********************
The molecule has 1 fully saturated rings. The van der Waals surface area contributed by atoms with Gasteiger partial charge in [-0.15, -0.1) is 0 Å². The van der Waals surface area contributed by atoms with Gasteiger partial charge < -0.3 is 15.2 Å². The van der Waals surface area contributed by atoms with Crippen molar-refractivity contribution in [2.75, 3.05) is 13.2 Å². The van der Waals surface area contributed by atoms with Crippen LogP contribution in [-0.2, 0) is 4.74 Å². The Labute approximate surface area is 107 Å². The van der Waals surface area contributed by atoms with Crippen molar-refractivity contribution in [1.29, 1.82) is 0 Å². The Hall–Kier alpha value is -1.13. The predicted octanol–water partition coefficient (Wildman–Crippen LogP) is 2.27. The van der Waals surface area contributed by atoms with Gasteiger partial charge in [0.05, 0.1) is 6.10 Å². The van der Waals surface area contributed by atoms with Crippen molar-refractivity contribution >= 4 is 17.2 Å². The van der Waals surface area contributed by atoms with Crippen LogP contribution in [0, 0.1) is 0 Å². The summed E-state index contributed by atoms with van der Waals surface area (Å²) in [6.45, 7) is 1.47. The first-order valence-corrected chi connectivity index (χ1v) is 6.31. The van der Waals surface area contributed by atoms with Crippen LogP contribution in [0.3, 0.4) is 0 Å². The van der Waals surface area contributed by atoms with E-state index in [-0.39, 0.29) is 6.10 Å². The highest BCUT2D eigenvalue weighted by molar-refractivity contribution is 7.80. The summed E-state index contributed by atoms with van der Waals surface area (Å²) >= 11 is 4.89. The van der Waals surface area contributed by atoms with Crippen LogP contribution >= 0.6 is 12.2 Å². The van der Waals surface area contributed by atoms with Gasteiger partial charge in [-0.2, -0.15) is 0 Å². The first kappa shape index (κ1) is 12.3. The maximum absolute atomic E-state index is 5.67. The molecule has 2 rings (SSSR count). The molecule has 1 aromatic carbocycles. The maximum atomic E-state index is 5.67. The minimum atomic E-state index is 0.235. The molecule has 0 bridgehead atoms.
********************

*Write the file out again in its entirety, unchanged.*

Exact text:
The molecule has 1 fully saturated rings. The van der Waals surface area contributed by atoms with Gasteiger partial charge in [-0.15, -0.1) is 0 Å². The van der Waals surface area contributed by atoms with Gasteiger partial charge < -0.3 is 15.2 Å². The van der Waals surface area contributed by atoms with Crippen molar-refractivity contribution in [2.75, 3.05) is 13.2 Å². The van der Waals surface area contributed by atoms with Crippen LogP contribution in [-0.2, 0) is 4.74 Å². The Labute approximate surface area is 107 Å². The van der Waals surface area contributed by atoms with Crippen molar-refractivity contribution in [1.29, 1.82) is 0 Å². The Hall–Kier alpha value is -1.13. The predicted octanol–water partition coefficient (Wildman–Crippen LogP) is 2.27. The van der Waals surface area contributed by atoms with Gasteiger partial charge in [0.05, 0.1) is 6.10 Å². The van der Waals surface area contributed by atoms with Crippen molar-refractivity contribution >= 4 is 17.2 Å². The van der Waals surface area contributed by atoms with Crippen LogP contribution in [0, 0.1) is 0 Å². The summed E-state index contributed by atoms with van der Waals surface area (Å²) in [6.45, 7) is 1.47. The first-order valence-corrected chi connectivity index (χ1v) is 6.31. The van der Waals surface area contributed by atoms with Crippen LogP contribution in [0.3, 0.4) is 0 Å². The van der Waals surface area contributed by atoms with E-state index in [-0.39, 0.29) is 6.10 Å². The highest BCUT2D eigenvalue weighted by molar-refractivity contribution is 7.80. The summed E-state index contributed by atoms with van der Waals surface area (Å²) >= 11 is 4.89. The van der Waals surface area contributed by atoms with Crippen LogP contribution >= 0.6 is 12.2 Å². The van der Waals surface area contributed by atoms with Gasteiger partial charge in [-0.2, -0.15) is 0 Å². The first kappa shape index (κ1) is 12.3. The maximum absolute atomic E-state index is 5.67. The molecule has 2 rings (SSSR count). The molecule has 1 aromatic carbocycles. The maximum atomic E-state index is 5.67. The minimum atomic E-state index is 0.235. The molecule has 0 bridgehead atoms.